The Monte Carlo standard errors of each parameter are significantly small relative to the posterior standard deviations. A small MCSE/SD ratio indicates that the Markov chain has stabilized and the mean estimates do not vary much over time. Note that the precision in the parameter estimates increases with the square of the MCMC sample size, so if you want to double the precision, you must quadruple the MCMC sample size.

MCMC chains do not produce independent samples. Each sample point depends on the point before it. In this case, the correlation time estimate, read from the effective sample sizes table, is roughly 8. This means that it takes four observations from the MCMC output to make inferences about alpha with the same precision that you would get from using an independent sample. The effective sample size of around 2500 reflects this loss of efficiency. The coefficient beta has similar efficiency. You can often observe that some parameters have significantly better mixing (better efficiency) than others, even in a single Markov chain run.

Output 59.3.2: Plots for Parameters in the Logistic Regression Example

Trace plots and autocorrelation plots of the posterior samples are shown in Output 59.3.2. Convergence looks good in both parameters; there is good mixing in the trace plot and quick drop-off in the ACF plot.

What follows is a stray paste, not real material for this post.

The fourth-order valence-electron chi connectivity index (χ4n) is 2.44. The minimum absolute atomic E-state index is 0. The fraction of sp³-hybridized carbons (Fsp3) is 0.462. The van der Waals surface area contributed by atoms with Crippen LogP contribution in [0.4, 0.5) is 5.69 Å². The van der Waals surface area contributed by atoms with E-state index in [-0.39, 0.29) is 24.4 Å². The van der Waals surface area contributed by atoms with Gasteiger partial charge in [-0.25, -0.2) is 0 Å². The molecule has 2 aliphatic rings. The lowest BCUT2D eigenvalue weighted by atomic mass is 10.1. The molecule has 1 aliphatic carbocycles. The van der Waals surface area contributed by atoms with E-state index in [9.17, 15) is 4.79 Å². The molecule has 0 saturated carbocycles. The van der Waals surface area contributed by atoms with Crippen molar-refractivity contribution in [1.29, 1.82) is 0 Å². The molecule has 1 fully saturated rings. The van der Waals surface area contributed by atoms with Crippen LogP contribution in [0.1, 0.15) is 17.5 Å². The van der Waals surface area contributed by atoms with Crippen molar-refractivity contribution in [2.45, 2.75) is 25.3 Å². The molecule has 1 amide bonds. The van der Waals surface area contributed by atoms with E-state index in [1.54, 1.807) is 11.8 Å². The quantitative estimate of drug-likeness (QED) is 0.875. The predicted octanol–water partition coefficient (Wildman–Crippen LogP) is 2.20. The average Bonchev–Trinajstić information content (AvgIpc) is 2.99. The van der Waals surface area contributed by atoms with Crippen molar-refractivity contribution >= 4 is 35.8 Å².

One advantage of Bayesian methods is the ability to directly answer scientific questions. In this example, you might want to find out the posterior probability that the environmental contaminant increases the probability of death—that is, $\mbox{Pr}(\beta > 0 | \mb {y})$. This can be estimated using the following steps:

proc format;
   value betafmt low-0 = 'beta <= 0' 0<-high = 'beta > 0';

proc freq data=beetleout;
   tables beta /nocum;
   format beta betafmt.;

Output 59.3.3: Frequency Counts

Logistic Regression Model with a Diffuse Prior

The FREQ Procedure

beta Frequency Percent
beta > 0 20000 100.00

All of the simulated values for $\beta $ are greater than zero, so the sample estimate of the posterior probability that $\beta >0$ is 100%. The evidence overwhelmingly supports the hypothesis that increased levels of the environmental contaminant increase the probability of death.

If you are interested in making inference based on any quantities that are transformations of the random variables, you can either do it directly in PROC MCMC or by using the DATA step after you run the simulation. Transformations sometimes can make parameter inference quite formidable using direct analytical methods, but with simulated chains, it is easy to compute chains for any set of parameters. Suppose you are interested in the lethal dose and want to estimate the level of the covariate x that corresponds to a probability of death, p. Abbreviate this quantity as ldp. In other words, you want to solve the logit transformation with a fixed value p. The lethal dose is as follows:

\[  \mbox{\Variable{ldp}} = \frac{\log \left( \frac{p}{1-p}\right) - \alpha }{\beta }  \]

You can obtain an estimate of any ldp by using the posterior mean estimates for $\alpha $ and $\beta $. For example, lp95, which corresponds to $p = 0.95$, is calculated as follows:

\[  \mbox{\Variable{lp95}} = \frac{\log \left( \frac{0.95}{1-0.95}\right) + 11.77}{0.29} = 50.79  \]

where –11.77 and 0.29 are the posterior mean estimates of $\alpha $ and $\beta $, respectively, and 50.79 is the estimated lethal dose that leads to a 95% death rate.